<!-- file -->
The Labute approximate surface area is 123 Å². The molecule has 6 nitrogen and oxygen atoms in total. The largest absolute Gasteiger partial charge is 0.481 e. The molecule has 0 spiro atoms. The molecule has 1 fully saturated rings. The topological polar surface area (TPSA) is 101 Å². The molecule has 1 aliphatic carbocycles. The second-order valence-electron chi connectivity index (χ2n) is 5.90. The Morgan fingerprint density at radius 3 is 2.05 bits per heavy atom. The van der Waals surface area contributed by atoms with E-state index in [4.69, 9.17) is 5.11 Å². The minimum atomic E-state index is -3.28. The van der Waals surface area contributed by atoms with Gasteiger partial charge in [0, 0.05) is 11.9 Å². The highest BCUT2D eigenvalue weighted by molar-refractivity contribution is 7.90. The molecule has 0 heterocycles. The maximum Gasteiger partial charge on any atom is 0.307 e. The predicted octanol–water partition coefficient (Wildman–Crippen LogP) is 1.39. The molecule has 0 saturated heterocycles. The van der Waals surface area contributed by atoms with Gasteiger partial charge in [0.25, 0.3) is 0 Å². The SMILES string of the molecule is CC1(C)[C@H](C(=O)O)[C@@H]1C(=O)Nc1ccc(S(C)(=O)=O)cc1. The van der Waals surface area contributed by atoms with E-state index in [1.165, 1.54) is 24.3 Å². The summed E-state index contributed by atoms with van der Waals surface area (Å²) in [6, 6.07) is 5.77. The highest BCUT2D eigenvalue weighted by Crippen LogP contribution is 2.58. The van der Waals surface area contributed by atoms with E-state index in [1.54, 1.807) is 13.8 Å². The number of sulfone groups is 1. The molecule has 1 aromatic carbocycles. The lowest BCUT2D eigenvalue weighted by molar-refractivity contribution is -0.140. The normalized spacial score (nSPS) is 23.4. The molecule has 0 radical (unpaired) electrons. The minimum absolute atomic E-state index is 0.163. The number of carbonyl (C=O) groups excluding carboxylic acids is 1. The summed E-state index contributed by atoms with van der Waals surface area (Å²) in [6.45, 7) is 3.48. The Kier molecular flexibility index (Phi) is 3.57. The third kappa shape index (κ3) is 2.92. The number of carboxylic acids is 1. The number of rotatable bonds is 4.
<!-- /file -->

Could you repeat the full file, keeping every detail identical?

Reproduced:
The Labute approximate surface area is 123 Å². The molecule has 6 nitrogen and oxygen atoms in total. The largest absolute Gasteiger partial charge is 0.481 e. The molecule has 0 spiro atoms. The molecule has 1 fully saturated rings. The topological polar surface area (TPSA) is 101 Å². The molecule has 1 aliphatic carbocycles. The second-order valence-electron chi connectivity index (χ2n) is 5.90. The Morgan fingerprint density at radius 3 is 2.05 bits per heavy atom. The van der Waals surface area contributed by atoms with E-state index in [4.69, 9.17) is 5.11 Å². The minimum atomic E-state index is -3.28. The van der Waals surface area contributed by atoms with Gasteiger partial charge in [0, 0.05) is 11.9 Å². The highest BCUT2D eigenvalue weighted by molar-refractivity contribution is 7.90. The molecule has 0 heterocycles. The maximum Gasteiger partial charge on any atom is 0.307 e. The predicted octanol–water partition coefficient (Wildman–Crippen LogP) is 1.39. The molecule has 0 saturated heterocycles. The van der Waals surface area contributed by atoms with Gasteiger partial charge in [0.25, 0.3) is 0 Å². The SMILES string of the molecule is CC1(C)[C@H](C(=O)O)[C@@H]1C(=O)Nc1ccc(S(C)(=O)=O)cc1. The van der Waals surface area contributed by atoms with E-state index in [1.165, 1.54) is 24.3 Å². The summed E-state index contributed by atoms with van der Waals surface area (Å²) in [6, 6.07) is 5.77. The highest BCUT2D eigenvalue weighted by Crippen LogP contribution is 2.58. The van der Waals surface area contributed by atoms with E-state index in [1.54, 1.807) is 13.8 Å². The number of sulfone groups is 1. The molecule has 1 aromatic carbocycles. The lowest BCUT2D eigenvalue weighted by molar-refractivity contribution is -0.140. The normalized spacial score (nSPS) is 23.4. The molecule has 0 radical (unpaired) electrons. The minimum absolute atomic E-state index is 0.163. The number of carbonyl (C=O) groups excluding carboxylic acids is 1. The summed E-state index contributed by atoms with van der Waals surface area (Å²) in [6.45, 7) is 3.48. The Kier molecular flexibility index (Phi) is 3.57. The third kappa shape index (κ3) is 2.92. The number of carboxylic acids is 1. The number of rotatable bonds is 4.